Man! You guys are hard!
    Yes, when something we are spreading ourselves on
    like a coat over a ditch for a fairer one
    seems to be taken as joke one is the butt of,
    wrath and anger even Achilles or Agamemnon knew not
    wraps itself, mantle all, over us
    and seeing out takes tremendous effort.

    So, wanted to throw in the ring, as non-pedantic as possible,
    (at least that is wish and feel) a rhetoric quest again, of –
    isn’t there, in art, room for every conceivable,
    any form an eye or hand can make; is not every creature made
    of this fine mud, our dust alive on, capable, able to lift its try to air,
    and claim, “Look what I’ve done!”?

    Or is that fat-mouth bully intolerance, shut out of town, by pop vote,
    come back in by a back route, to crash the gate and upset carts?

    Don’t get ahead of yourself Joe! You are still merely working on
    your empathetic face, your loose train of guts in the race – once –
    man against man, now of sister-necessity, us against us if we don’t
    come to sense.

    Well now that I’ve made you seriously dislike me…
    talk about big mouths.

    – Comments are better than bird-fling, I mean Twitting!

  8. james mcdonald

    Good question Joe and nicely expressed. Answer: yes, in moderation. But social realist wrist-slashers are not some voice crying out in the wilderness. Wallowing in depression and ennui is entitled to a place at the table of literature, not to hog it all night long and drown out every every other voice in the joint. Repeat a lie often enough – that if you don’t live a meaningless life of quiet desperation you’re shallow and worthy only of syrupy jingos not serious literature – and it becomes the truth. Is that what Clive wants?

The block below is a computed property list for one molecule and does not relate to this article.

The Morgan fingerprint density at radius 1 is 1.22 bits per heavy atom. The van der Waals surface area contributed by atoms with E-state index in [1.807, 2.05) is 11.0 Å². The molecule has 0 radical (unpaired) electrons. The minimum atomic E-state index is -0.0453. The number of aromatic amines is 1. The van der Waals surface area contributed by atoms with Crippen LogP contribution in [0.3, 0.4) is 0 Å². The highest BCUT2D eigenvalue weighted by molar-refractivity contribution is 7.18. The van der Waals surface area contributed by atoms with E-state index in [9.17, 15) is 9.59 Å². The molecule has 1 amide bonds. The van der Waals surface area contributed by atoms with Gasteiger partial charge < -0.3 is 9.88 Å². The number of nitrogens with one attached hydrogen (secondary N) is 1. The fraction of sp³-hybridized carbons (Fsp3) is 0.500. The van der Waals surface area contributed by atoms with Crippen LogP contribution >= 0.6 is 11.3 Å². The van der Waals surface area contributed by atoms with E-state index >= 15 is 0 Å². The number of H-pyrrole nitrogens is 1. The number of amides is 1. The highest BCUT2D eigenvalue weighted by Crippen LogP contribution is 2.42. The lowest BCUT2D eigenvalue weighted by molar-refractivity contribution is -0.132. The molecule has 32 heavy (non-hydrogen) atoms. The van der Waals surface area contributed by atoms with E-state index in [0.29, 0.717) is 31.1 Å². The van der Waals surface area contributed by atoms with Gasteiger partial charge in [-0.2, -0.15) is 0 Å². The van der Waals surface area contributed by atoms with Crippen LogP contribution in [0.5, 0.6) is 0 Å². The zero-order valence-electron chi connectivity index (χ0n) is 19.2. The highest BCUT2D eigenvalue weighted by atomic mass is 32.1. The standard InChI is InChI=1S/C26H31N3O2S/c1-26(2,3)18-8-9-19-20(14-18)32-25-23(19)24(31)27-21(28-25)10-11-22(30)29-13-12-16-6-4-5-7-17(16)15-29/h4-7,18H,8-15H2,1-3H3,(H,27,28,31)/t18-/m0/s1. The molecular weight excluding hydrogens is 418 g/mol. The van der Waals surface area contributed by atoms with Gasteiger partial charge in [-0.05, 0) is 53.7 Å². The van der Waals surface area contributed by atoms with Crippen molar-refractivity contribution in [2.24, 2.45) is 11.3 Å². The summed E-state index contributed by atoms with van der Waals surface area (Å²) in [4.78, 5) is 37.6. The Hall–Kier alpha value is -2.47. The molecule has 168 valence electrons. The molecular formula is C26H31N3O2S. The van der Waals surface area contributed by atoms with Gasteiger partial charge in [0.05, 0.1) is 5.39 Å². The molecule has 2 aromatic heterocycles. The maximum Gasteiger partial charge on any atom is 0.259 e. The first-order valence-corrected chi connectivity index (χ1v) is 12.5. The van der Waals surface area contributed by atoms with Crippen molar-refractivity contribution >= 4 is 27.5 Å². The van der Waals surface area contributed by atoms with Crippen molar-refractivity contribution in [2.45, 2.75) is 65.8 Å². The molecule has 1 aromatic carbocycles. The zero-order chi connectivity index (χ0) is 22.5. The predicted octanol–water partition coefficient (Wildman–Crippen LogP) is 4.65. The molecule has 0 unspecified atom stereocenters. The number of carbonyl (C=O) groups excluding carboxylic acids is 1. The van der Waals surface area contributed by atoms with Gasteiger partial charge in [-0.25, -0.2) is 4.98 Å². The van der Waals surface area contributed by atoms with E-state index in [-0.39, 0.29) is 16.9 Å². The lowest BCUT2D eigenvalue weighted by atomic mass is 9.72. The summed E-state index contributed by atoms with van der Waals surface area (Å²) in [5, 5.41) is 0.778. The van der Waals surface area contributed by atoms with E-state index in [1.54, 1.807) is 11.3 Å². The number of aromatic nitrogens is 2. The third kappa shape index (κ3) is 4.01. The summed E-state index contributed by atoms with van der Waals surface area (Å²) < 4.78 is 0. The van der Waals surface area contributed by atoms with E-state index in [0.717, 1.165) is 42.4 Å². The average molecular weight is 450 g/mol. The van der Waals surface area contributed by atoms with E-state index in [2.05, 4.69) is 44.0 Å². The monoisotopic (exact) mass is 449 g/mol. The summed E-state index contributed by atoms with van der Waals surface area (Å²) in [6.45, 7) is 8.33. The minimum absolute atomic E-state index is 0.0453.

9. Sean

    Next week: the poetry of John Laws.

  10. Philip Harvey

    The poet hatches, the editor self-attaches, the reader dispatches. When young, Clive James read Auden’s ‘Letter to Lord Byron’; he’s been emulating the master’s poem ever since, with mixed results. Poetry being written in Australia today is rich and strange, it should be out there where its readers can see it for the first time. I think that’s what Guy Rundle is implying. ABR has come a long way though in this respect. When Peter Rose introduced poems into ABR there was an outcry of disapproval; now the disapproval is about what sort of poem should get the special treatment. Meawhile, I do enjoy the ABC repeats of the Porter-James show every summer. The contrast is apparent throughout: Clive makes a general observation about Marvell, Pope, or Browning, then Peter contradicts Clive every time saying that’s not right, then giving an opinion that is plainly original and based on regular reading of the poets under discussion. Clive is the foil to the main act, and why not? Another question is this: the ABC has a great formula here, why doesn’t it invite other poets to perform a similar show this summer?